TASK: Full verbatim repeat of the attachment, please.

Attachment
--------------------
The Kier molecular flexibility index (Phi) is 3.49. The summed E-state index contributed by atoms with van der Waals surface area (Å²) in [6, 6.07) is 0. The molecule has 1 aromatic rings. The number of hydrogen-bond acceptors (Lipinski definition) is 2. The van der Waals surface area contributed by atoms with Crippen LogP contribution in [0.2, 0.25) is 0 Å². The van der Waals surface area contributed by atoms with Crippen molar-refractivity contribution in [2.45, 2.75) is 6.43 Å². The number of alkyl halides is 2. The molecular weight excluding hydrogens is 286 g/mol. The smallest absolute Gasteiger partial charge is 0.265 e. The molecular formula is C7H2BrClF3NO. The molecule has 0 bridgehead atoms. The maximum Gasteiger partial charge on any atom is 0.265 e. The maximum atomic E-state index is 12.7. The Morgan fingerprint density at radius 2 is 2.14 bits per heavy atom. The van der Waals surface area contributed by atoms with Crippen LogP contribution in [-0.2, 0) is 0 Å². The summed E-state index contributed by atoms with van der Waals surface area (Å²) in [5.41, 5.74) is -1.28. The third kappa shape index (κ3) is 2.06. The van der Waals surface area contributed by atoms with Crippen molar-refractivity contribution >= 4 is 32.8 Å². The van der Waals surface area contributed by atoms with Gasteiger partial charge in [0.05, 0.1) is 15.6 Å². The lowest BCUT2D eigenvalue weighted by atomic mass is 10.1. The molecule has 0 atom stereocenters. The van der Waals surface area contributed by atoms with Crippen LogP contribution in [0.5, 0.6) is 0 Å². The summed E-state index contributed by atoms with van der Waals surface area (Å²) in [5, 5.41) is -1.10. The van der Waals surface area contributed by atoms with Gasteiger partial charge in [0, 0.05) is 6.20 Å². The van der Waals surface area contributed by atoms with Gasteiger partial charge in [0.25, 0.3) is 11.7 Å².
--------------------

The Kier molecular flexibility index (Phi) is 3.49. The summed E-state index contributed by atoms with van der Waals surface area (Å²) in [6, 6.07) is 0. The molecule has 1 aromatic rings. The number of hydrogen-bond acceptors (Lipinski definition) is 2. The van der Waals surface area contributed by atoms with Crippen LogP contribution in [0.2, 0.25) is 0 Å². The van der Waals surface area contributed by atoms with Crippen molar-refractivity contribution in [2.45, 2.75) is 6.43 Å². The number of alkyl halides is 2. The molecular weight excluding hydrogens is 286 g/mol. The smallest absolute Gasteiger partial charge is 0.265 e. The molecular formula is C7H2BrClF3NO. The molecule has 0 bridgehead atoms. The maximum Gasteiger partial charge on any atom is 0.265 e. The maximum atomic E-state index is 12.7. The Morgan fingerprint density at radius 2 is 2.14 bits per heavy atom. The van der Waals surface area contributed by atoms with Crippen LogP contribution in [-0.2, 0) is 0 Å². The summed E-state index contributed by atoms with van der Waals surface area (Å²) in [5.41, 5.74) is -1.28. The third kappa shape index (κ3) is 2.06. The van der Waals surface area contributed by atoms with Crippen molar-refractivity contribution >= 4 is 32.8 Å². The van der Waals surface area contributed by atoms with Gasteiger partial charge in [0.05, 0.1) is 15.6 Å². The lowest BCUT2D eigenvalue weighted by atomic mass is 10.1. The molecule has 0 atom stereocenters. The van der Waals surface area contributed by atoms with Crippen LogP contribution in [0.5, 0.6) is 0 Å². The summed E-state index contributed by atoms with van der Waals surface area (Å²) in [5, 5.41) is -1.10. The van der Waals surface area contributed by atoms with Gasteiger partial charge in [0, 0.05) is 6.20 Å². The van der Waals surface area contributed by atoms with Gasteiger partial charge in [0.25, 0.3) is 11.7 Å².